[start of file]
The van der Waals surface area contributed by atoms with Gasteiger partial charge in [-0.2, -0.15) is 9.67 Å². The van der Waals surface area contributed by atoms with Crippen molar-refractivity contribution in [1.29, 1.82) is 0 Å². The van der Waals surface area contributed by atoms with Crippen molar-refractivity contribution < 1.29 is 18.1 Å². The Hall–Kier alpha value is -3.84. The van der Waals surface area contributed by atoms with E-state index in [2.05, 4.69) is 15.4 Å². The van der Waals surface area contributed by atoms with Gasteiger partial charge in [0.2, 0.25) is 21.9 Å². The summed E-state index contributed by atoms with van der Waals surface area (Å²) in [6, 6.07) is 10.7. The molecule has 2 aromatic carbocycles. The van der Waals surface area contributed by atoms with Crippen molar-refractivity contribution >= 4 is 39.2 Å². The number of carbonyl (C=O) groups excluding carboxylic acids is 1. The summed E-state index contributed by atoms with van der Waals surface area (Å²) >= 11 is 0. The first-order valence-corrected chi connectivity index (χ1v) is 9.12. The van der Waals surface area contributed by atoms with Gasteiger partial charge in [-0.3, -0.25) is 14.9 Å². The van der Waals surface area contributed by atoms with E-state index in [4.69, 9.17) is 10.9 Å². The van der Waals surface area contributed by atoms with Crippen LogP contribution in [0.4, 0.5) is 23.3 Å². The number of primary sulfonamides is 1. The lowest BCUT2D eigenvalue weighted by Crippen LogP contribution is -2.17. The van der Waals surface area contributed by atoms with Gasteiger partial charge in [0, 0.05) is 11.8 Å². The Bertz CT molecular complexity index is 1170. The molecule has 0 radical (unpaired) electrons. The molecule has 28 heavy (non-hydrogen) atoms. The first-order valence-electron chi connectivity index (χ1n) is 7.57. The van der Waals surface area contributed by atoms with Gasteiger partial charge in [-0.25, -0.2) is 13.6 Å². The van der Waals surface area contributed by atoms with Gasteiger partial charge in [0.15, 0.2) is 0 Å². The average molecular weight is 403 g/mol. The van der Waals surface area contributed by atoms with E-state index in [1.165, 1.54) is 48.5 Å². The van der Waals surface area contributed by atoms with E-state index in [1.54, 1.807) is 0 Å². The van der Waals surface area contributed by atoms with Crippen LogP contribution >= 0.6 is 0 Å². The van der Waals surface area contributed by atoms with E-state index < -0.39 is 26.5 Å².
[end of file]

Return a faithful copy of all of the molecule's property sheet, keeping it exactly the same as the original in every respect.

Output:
The van der Waals surface area contributed by atoms with Gasteiger partial charge in [-0.2, -0.15) is 9.67 Å². The van der Waals surface area contributed by atoms with Crippen molar-refractivity contribution in [1.29, 1.82) is 0 Å². The van der Waals surface area contributed by atoms with Crippen molar-refractivity contribution < 1.29 is 18.1 Å². The Hall–Kier alpha value is -3.84. The van der Waals surface area contributed by atoms with E-state index in [2.05, 4.69) is 15.4 Å². The van der Waals surface area contributed by atoms with Gasteiger partial charge in [0.2, 0.25) is 21.9 Å². The summed E-state index contributed by atoms with van der Waals surface area (Å²) in [6, 6.07) is 10.7. The molecule has 2 aromatic carbocycles. The van der Waals surface area contributed by atoms with Crippen molar-refractivity contribution >= 4 is 39.2 Å². The number of carbonyl (C=O) groups excluding carboxylic acids is 1. The summed E-state index contributed by atoms with van der Waals surface area (Å²) >= 11 is 0. The first-order valence-corrected chi connectivity index (χ1v) is 9.12. The van der Waals surface area contributed by atoms with Gasteiger partial charge in [-0.3, -0.25) is 14.9 Å². The van der Waals surface area contributed by atoms with E-state index in [4.69, 9.17) is 10.9 Å². The van der Waals surface area contributed by atoms with Crippen LogP contribution in [0.4, 0.5) is 23.3 Å². The number of primary sulfonamides is 1. The lowest BCUT2D eigenvalue weighted by Crippen LogP contribution is -2.17. The van der Waals surface area contributed by atoms with Gasteiger partial charge in [0, 0.05) is 11.8 Å². The Bertz CT molecular complexity index is 1170. The molecule has 0 radical (unpaired) electrons. The molecule has 28 heavy (non-hydrogen) atoms. The first-order valence-electron chi connectivity index (χ1n) is 7.57. The van der Waals surface area contributed by atoms with Gasteiger partial charge in [-0.25, -0.2) is 13.6 Å². The van der Waals surface area contributed by atoms with Gasteiger partial charge in [0.15, 0.2) is 0 Å². The average molecular weight is 403 g/mol. The van der Waals surface area contributed by atoms with E-state index in [1.165, 1.54) is 48.5 Å². The van der Waals surface area contributed by atoms with E-state index in [1.54, 1.807) is 0 Å². The van der Waals surface area contributed by atoms with Crippen LogP contribution >= 0.6 is 0 Å². The van der Waals surface area contributed by atoms with E-state index < -0.39 is 26.5 Å².